Being a broad scope memoir, Playing Soldier, explores and grapples with a lot of intimate and painful events that span my life. One might readily guess that those would naturally be the hardest aspects to write about. I mean, really? It’s not easy to honestly stare yourself down in the mirror with an attempt to make sense of the decisions you’ve made, what your motivations were stemming from, and who you’ve evolved into as a result of incidents, both distressing and pleasant, which reach far into what makes you as a person. Let alone put that on paper in a compelling, articulate way for anyone to read about. But ironically, that wasn’t the case.

    While honestly exploring your inner mind, your heart, and how you’ve evolved over time is critical to a good memoir, and challenging, it was the actual logistics of writing the chapter, which is really just one long scene, pertaining to my experience in basic training that felt the most difficult. It was two-fold. On the one hand, it was immediately apparent that I could write an entire book detailing those nine weeks. But it’s only one chapter. So, I spent a lot of time agonizing over which occasions would be the most prudent to include, those being the ones portraying basic training with the Army as accurate and dramatic. A lot was reluctantly cut to whittle it down to a manageable size.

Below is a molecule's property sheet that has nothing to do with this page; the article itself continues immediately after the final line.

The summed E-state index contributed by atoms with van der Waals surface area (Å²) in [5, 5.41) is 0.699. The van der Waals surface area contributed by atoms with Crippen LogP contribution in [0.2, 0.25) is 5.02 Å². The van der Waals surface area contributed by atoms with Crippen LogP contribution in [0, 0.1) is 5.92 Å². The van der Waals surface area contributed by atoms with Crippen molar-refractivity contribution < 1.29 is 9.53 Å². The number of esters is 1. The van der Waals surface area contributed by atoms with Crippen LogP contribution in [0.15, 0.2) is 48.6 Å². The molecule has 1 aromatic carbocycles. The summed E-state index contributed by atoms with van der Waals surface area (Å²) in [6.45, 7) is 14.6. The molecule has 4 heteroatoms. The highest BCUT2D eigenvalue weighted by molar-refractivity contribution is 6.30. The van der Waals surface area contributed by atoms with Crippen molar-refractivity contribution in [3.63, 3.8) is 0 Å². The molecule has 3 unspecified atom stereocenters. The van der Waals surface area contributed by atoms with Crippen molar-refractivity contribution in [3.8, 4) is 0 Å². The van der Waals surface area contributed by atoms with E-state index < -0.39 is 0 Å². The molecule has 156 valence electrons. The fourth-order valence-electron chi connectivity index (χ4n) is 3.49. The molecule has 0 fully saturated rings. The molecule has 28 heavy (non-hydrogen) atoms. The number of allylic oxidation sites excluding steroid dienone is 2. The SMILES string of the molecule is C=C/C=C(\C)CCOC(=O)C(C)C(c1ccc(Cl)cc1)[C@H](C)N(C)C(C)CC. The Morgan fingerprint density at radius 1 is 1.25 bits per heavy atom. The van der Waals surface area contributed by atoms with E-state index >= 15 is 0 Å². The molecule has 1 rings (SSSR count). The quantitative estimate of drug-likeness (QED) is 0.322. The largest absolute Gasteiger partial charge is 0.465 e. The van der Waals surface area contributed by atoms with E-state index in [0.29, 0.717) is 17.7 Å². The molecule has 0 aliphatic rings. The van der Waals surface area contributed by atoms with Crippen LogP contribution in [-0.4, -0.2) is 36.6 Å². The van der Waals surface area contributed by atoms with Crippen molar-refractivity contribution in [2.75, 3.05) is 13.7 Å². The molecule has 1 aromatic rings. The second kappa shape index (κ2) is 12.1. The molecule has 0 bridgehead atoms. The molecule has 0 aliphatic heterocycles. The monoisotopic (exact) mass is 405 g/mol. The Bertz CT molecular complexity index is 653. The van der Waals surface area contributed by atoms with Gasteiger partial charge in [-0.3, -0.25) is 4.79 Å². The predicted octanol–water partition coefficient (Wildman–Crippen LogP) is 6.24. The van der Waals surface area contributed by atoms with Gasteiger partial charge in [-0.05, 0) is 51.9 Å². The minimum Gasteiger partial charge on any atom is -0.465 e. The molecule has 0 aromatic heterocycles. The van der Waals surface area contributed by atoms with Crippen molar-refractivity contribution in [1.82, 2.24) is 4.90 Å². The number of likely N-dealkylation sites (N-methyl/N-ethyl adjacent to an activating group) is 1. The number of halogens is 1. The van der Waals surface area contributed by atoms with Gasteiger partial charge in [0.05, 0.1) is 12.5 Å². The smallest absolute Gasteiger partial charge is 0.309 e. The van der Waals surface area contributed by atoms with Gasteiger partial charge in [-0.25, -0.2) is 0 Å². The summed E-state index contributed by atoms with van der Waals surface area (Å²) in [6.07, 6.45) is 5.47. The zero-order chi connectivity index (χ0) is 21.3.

But the real dilemma was which ones would clearly show my transformation from civilian to soldier, while still making the point that I wasn’t aware of the gravity of what I was doing. There had to be a certain childlike element to it even though I was an adult at the time. A distinct ingredient of imagination, the fantasy of being a soldier, that of course would evaporate when I became, what I call a real soldier, while serving in Iraq. It was a lot to handle in a concise, yet vivid and cogent way.

    Why did you choose to write in your particular field or genre?